Hear the cry of those who yearn for mercy;
convicted, in need of your Grace,
contrite, humble, bowed down,
God of mercy
Hear our prayer

God of Truth *
Hear the cry of those who yearn for truth;
the truth of our hearts, and the truth of what we see around us.
Confused, questioning, searching
God of truth
Hear our prayer

Dear God, help us to know
your peace , your love, your justice,
your healing, mercy and truth
this day and all days
Amen

I added this last section to the prayers we had in church. The prayers had reminded me of a verse in Psalm 85 verse 11:
Grace and truth have met together; justice and peace have kissed each other.
(Complete Jewish Bible translation).

The reasons for adding the section about truth, was confirmed for me by a quote from Hannah Arendt,
“Under conditions of tyranny it is far easier to act than to think.”

When we see something happening like the invasion of Ukraine, we want to do something. And It is fantastic to see the humanitarian aid that is coming to Ukraine, and the way that other nations have stepped up.

But in the end …
The antidote to evil is not goodness but reflection and responsibility. Evil grows when people “cease to think, reflect, and choose between good and evil, between taking part or resisting.” Hannah Arendt.

Part of that thinking and reflecting is a search for truth, as best we can, however elusive that might be.

A Prayer For This Day · Activism · Bible · Political · Prayer · suffering · Truth · World Affairs

Praying For The Ukrainian People

Today I read these words from the Prophet Jeremiah chapter 11:

God told me what was going on. That’s how I knew. You, God, opened my eyes to their evil scheming.
I had no idea what was going on—naive as a lamb being led to slaughter!
I didn’t know they had it in for me, didn’t know of their behind-the-scenes plots:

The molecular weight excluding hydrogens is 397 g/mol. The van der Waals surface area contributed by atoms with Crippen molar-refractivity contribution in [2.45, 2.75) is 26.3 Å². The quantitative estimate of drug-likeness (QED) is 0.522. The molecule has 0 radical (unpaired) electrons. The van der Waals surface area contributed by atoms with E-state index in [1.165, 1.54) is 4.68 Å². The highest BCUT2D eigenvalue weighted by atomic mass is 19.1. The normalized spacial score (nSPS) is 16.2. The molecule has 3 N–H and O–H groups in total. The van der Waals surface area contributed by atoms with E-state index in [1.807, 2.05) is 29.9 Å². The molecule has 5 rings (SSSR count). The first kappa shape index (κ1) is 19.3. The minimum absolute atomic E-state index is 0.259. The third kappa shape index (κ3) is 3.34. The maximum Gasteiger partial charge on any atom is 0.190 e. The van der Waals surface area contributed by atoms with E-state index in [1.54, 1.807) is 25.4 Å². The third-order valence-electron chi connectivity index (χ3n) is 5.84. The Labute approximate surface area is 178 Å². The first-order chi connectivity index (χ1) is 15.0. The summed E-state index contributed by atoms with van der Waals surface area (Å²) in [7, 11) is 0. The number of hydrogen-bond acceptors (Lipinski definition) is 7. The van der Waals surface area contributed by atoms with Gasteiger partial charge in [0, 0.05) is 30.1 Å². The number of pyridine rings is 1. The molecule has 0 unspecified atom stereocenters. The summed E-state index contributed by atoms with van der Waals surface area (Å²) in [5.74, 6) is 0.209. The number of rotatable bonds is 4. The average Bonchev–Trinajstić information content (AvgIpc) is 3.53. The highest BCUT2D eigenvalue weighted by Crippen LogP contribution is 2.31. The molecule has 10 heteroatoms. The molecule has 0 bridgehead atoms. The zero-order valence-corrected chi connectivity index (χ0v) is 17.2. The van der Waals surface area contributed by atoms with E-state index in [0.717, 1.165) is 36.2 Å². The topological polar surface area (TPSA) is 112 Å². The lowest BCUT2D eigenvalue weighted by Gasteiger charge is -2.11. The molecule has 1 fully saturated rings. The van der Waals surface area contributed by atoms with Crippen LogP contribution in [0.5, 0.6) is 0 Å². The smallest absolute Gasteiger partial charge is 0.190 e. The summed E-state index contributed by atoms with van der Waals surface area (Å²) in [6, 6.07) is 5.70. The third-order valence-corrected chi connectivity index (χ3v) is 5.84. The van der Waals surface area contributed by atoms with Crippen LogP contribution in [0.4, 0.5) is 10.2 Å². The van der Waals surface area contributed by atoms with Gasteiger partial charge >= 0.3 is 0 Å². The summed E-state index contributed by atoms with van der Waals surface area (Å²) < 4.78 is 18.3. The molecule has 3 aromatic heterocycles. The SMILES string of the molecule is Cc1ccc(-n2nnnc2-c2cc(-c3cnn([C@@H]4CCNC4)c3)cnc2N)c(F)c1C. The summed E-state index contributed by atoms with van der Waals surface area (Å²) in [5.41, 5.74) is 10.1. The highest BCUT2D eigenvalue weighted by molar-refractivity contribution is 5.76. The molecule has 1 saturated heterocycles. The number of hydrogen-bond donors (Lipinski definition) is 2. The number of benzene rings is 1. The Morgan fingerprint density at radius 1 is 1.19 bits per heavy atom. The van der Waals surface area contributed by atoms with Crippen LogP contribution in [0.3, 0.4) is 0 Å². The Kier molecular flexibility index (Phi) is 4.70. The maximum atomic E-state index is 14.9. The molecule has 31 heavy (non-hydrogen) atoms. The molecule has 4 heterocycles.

“Let’s get rid of the preacher. That will stop the sermons!
Let’s get rid of him for good. He won’t be remembered for long.”

Then I said, “God-of-the-Angel-Armies, you’re a fair judge.
You examine and cross-examine human actions and motives.
I want to see these people shown up and put down!  I’m an open book before you. Clear my name.”

The people of Anathoth, the home town of the prophet Jeremiah, want to silence him.
Jeremiah is unaware of this until God shows him the truth.
Then he realises their plan to get rid of him.
He appeals to God and God’s justice.

We were not unaware of Putin’s plan, but we did not want to think it would happen. Now it has.
This is my prayer, as we also appeal to God for justice.

The name Putin is derived from put – путь, the Russian word for ‘way.’
Pravda
Правда is Russian for truth
ZhiznЖизнь is Russian for life

We pray to the LORD of hosts
The LORD-of-the angel-armies
Not to come against might with more might
But to raise up the people of Russia in resistance.
To reveal the bare pravda
To see false, fake rulers standing naked
Hands tied behind their backs
Their power and glory stripped.

We pray to the LORD of hosts
The LORD-of-the angel-armies
To raise up the people of the earth in solidarity
To reveal the Pravda and the true Put
To see the people of Ukraine delivered from evil
Once more able to live Zhizn openly and spontaneously
Not cautiously and warily.

Pray for the peace of Ukraine